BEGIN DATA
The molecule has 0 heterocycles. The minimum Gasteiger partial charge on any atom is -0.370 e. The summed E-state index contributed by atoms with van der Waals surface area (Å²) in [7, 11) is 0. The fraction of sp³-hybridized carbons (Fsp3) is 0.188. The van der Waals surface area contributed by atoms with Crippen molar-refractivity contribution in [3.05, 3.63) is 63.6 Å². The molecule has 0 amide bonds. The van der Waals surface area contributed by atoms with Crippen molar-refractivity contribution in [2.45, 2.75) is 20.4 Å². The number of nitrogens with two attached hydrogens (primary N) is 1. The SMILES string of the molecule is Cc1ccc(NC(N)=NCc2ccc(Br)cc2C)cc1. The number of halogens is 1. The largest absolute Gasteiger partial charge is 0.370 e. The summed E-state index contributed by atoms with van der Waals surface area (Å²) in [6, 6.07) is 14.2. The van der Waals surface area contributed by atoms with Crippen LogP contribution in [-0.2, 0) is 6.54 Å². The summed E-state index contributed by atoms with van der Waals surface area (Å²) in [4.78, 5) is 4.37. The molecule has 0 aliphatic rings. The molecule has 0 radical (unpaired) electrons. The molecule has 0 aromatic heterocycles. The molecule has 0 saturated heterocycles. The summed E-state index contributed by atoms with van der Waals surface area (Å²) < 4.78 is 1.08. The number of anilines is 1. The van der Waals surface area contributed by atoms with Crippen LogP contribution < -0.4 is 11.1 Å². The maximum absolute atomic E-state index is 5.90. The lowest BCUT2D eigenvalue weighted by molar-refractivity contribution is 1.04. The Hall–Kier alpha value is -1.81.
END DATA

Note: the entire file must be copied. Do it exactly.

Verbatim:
The molecule has 0 heterocycles. The minimum Gasteiger partial charge on any atom is -0.370 e. The summed E-state index contributed by atoms with van der Waals surface area (Å²) in [7, 11) is 0. The fraction of sp³-hybridized carbons (Fsp3) is 0.188. The van der Waals surface area contributed by atoms with Crippen molar-refractivity contribution in [3.05, 3.63) is 63.6 Å². The molecule has 0 amide bonds. The van der Waals surface area contributed by atoms with Crippen molar-refractivity contribution in [2.45, 2.75) is 20.4 Å². The number of nitrogens with two attached hydrogens (primary N) is 1. The SMILES string of the molecule is Cc1ccc(NC(N)=NCc2ccc(Br)cc2C)cc1. The number of halogens is 1. The largest absolute Gasteiger partial charge is 0.370 e. The summed E-state index contributed by atoms with van der Waals surface area (Å²) in [6, 6.07) is 14.2. The van der Waals surface area contributed by atoms with Crippen LogP contribution in [-0.2, 0) is 6.54 Å². The summed E-state index contributed by atoms with van der Waals surface area (Å²) in [4.78, 5) is 4.37. The molecule has 0 aliphatic rings. The molecule has 0 radical (unpaired) electrons. The molecule has 0 aromatic heterocycles. The molecule has 0 saturated heterocycles. The summed E-state index contributed by atoms with van der Waals surface area (Å²) < 4.78 is 1.08. The number of anilines is 1. The van der Waals surface area contributed by atoms with Crippen LogP contribution < -0.4 is 11.1 Å². The maximum absolute atomic E-state index is 5.90. The lowest BCUT2D eigenvalue weighted by molar-refractivity contribution is 1.04. The Hall–Kier alpha value is -1.81.